Amgueddfa Blog

I began volunteering for Amgueddfa Cymru while I was studying at Cardiff University. I took part in a Family Learning Placement with the Learning Department in The National Museum Cardiff. I had already decided that I wanted to work in the Museum Sector and I was already pretty certain that I wanted to work in museum learning from volunteering at other organisations.

The aim of the placement was to create and deliver drop-in craft activities for the summer holidays. Although I had volunteered in other museums, this placement allowed me to develop new skills and showed me the diverse jobs done by a Museum Educator.

In pervious volunteer roles, I had facilitated activities for school groups before but never designed them. This placement gave me the opportunity to create activities. I also had the opportunity to look around some of the stores, meet the Curators and learn about preventative conservation.

This placement was great because it gave us clear learning objectives and an outcome. We had organised sessions, which taught us about designing family activities and gave us the chance to try out the activities the Museum already had.

Volunteering with Amgueddfa Cymru helped me develop skills, which I still use today as an Education Officer. It was my first glimpse into the diversity of the work of a Museum Educator and I have spoken about it a lot during interviews.

I now work in the Egypt Centre: Museum of Egyptian Antiquities as the Education and Events Officer. I organise and run the Museum’s Learning Programme.


Follow me on twitter @H_Sweetapple @TheEgyptCentre

With light and warm days of Summer being now a sweet memory we invite Autumn in with all its glory and grandeur. The leaves of the trees turning gold, orange and red create a feeling of warmth within comforting us and adapting our minds to the colder months ahead.

This year has been particularly different to me. I have been spending more days outdoors working in the garden, going for walks and being close to nature. This lifestyle change has been so beneficial both physically and mentally that I now welcome Autumn with different eyes. I remember when I used to dread this time of the year and would close myself into my cocoon thinking why don’t humans hibernate? But Autumn has so much to offer if we only challenge ourselves to spend more time in contact with nature.

The crispness of the air, the fallen leaves on the floor, the golden hues of the trees and the soft and delicate light can be only appreciated if we venture ourselves out of our comfort zones.

The St. Fagans Museum is a wonderful place to visit at this time of the year. The magnificent variety of trees changing colour and creating a crunchy carpet of leaves is the perfect invitation for a long walk.

There is one garden located on the terraced path near the ponds that was specifically designed with Autumn colours in mind. There you can find the bright red Euonymus alatus known as “Winged Spindle” or “Burning Bush”, the oriental Acer palmatum, the beautiful red berries of the Cotoneaster horizontalis and other amazing varieties in a beautiful display of colour. This garden is embraced by the gigantic Fern-leaved Beech (Fagus salvatica ‘Aspleniiflora’) one of the oldest trees planted in the Museum dating back to 1872.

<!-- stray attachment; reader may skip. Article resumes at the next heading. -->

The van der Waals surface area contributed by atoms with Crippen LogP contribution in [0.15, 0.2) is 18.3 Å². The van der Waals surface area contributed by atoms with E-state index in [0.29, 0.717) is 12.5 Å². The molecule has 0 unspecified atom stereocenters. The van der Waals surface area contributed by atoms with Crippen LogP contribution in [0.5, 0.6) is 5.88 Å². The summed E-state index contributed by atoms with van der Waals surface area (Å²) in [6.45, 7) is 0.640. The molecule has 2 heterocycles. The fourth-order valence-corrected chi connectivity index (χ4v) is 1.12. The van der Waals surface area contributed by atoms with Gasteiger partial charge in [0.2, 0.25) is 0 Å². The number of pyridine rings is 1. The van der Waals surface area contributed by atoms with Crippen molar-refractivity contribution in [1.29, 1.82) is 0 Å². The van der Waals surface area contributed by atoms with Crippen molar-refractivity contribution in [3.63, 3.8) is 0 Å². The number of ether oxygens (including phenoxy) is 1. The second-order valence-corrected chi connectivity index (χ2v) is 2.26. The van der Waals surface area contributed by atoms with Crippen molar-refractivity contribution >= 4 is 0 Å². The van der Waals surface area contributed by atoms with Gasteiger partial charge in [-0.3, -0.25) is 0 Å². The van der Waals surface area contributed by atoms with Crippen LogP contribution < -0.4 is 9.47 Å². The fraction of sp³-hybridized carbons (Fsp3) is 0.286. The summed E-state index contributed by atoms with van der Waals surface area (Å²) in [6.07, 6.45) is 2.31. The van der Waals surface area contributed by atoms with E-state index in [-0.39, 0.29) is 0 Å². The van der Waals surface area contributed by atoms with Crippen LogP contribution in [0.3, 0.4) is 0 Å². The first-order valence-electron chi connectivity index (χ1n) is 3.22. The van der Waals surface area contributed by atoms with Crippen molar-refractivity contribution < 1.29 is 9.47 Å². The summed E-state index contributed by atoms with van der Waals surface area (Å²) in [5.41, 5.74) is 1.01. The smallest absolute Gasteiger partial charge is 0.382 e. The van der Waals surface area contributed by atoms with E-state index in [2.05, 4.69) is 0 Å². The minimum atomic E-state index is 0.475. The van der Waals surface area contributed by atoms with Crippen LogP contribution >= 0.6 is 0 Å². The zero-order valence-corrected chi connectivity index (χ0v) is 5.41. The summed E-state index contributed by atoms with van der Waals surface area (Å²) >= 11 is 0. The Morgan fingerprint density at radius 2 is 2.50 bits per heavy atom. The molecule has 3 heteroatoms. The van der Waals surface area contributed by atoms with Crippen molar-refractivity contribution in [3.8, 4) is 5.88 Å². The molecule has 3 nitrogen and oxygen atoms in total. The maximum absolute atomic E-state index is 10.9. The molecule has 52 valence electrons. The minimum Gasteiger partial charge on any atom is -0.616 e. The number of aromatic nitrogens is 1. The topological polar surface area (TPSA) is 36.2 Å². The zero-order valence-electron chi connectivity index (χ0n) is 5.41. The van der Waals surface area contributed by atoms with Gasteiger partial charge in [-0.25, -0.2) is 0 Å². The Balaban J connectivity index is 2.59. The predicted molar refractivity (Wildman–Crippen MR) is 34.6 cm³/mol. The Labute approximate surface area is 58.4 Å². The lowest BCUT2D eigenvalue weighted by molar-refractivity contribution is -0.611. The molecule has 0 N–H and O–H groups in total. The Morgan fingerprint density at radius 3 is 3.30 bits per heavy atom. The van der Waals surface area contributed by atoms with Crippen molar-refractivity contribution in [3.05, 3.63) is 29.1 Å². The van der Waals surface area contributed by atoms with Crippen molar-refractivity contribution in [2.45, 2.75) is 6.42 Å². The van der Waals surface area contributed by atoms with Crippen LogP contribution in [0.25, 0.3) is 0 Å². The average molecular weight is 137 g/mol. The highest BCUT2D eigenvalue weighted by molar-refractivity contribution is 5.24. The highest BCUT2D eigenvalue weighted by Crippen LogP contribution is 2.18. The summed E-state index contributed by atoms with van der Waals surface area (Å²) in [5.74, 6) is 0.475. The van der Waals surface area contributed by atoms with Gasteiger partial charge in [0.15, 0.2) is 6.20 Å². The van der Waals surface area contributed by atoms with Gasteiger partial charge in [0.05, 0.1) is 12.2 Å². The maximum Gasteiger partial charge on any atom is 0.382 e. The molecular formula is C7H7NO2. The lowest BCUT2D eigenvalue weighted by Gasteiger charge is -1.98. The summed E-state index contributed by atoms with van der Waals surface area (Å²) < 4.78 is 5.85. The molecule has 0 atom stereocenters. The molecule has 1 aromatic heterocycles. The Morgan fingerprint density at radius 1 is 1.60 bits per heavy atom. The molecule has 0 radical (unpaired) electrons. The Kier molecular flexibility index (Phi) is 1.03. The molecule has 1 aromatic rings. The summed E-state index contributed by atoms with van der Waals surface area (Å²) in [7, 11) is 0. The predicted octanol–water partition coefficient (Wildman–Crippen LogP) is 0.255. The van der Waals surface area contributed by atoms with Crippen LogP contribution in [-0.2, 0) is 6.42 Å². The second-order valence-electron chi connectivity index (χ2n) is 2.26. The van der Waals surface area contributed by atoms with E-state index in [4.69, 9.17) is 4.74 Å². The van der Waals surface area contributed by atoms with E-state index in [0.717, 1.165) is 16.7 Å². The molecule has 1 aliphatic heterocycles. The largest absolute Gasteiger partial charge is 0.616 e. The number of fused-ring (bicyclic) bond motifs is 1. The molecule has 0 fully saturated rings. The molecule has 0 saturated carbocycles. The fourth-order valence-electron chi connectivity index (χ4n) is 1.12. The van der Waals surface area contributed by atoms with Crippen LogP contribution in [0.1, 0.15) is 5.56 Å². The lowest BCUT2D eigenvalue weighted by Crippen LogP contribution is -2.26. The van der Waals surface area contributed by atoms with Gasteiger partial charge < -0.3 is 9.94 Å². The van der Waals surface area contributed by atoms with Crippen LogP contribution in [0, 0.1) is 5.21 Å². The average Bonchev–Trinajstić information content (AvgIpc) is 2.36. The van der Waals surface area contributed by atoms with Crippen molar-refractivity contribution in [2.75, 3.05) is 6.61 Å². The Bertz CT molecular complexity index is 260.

If you enjoy gardening there are plenty of tasks that will keep you warm and busy at this time of the year. The joys of planting bulbs with great expectations for Spring or the meditative task of sweeping leaves and gathering them to make leaf mould. Also the perfect time for planting trees as they will have plenty of moisture available to get established.

So wrap up warm, get your wellies or winter boots on and explore the wonderful natural sites that bless the Welsh land.

In the mid-1960s Play School was one of the few programmes available for pre-school children.  In the middle of every show, you were transported through one of three windows, leaving the studio for somewhere exciting in the real world. I loved the programme and remember watching it at home on our rented black and white television. One day they showed us the Natural History Museum in London and the huge skeleton of an extinct creature – a Diplodocus.  This was the first time I had ever heard of fossils or dinosaurs, and I was amazed by what I was seeing.

A year or two later, my parents took me on a trip to London and the one thing I wanted to see was the Diplodocus.  Dippy did not disappoint and I spent all my pocket money on two postcards to stick into my scrapbook.

Fifty years on those old postcards are reunited with Dippy in Cardiff.  I wish I could say that seeing Dippy inspired me to become a palaeontologist, but back then I had no idea that was even possible. However, my visit did spark a lifelong interest in the natural world which led to me eventually becoming a palaeontologist at Amgueddfa Cymru-National Museum Wales.  I work on fossil bryozoans, small colonial marine animals – less obviously spectacular than dinosaurs but (I think) equally as fascinating.   Even so, I will always have an affection for Dippy.

Dr Caroline Buttler

Head of Palaeontology

A photo of Caroline Buttler's scrapbook
Dr Caroline Buttler with her scrapbook in National Museum Cardiff's main hall with Dippy in the background
Bryozoans

Our conservation volunteers are helping once again to carve the traditional swede lanterns for Halloween. Each year we try and do more than the last so we’re aiming for 70 this year! Our gnarled little friends will be covering every available surface and hiding in every nook and cranny in Abernodwydd farm house this Halloween.

Pumpkins from America have now replaced the humble swede and turnip, but the story behind the Jack O Lanterns, as they were known, is definitely home grown.  To avoid going to Hell, a man called Stingy Jack believed he had out-witted the Devil with his tricks! But when Jack died his trickery back-fired and he ended up wondering the dark space between heaven and hell with only the light from his lantern for company.

It’s believed that Halloween is the time when the veil between the living and the dead is at its thinnest, so beware, Jack may be about!  But don’t worry the light from your own lantern will protect you.

At first glance, The Tomlin Archive helps us to explore the life of John Read le Brockton Tomlin (1864-1954), one of the most highly-respected shell collectors of his time. Alongside Tomlin's extensive shell collection, his correspondence archive holds documents he sent, received and collected, dating from the early 1800’s through to the mid 1900’s. They provide an in-depth look into Tomlin’s life, along with the lives of those he knew.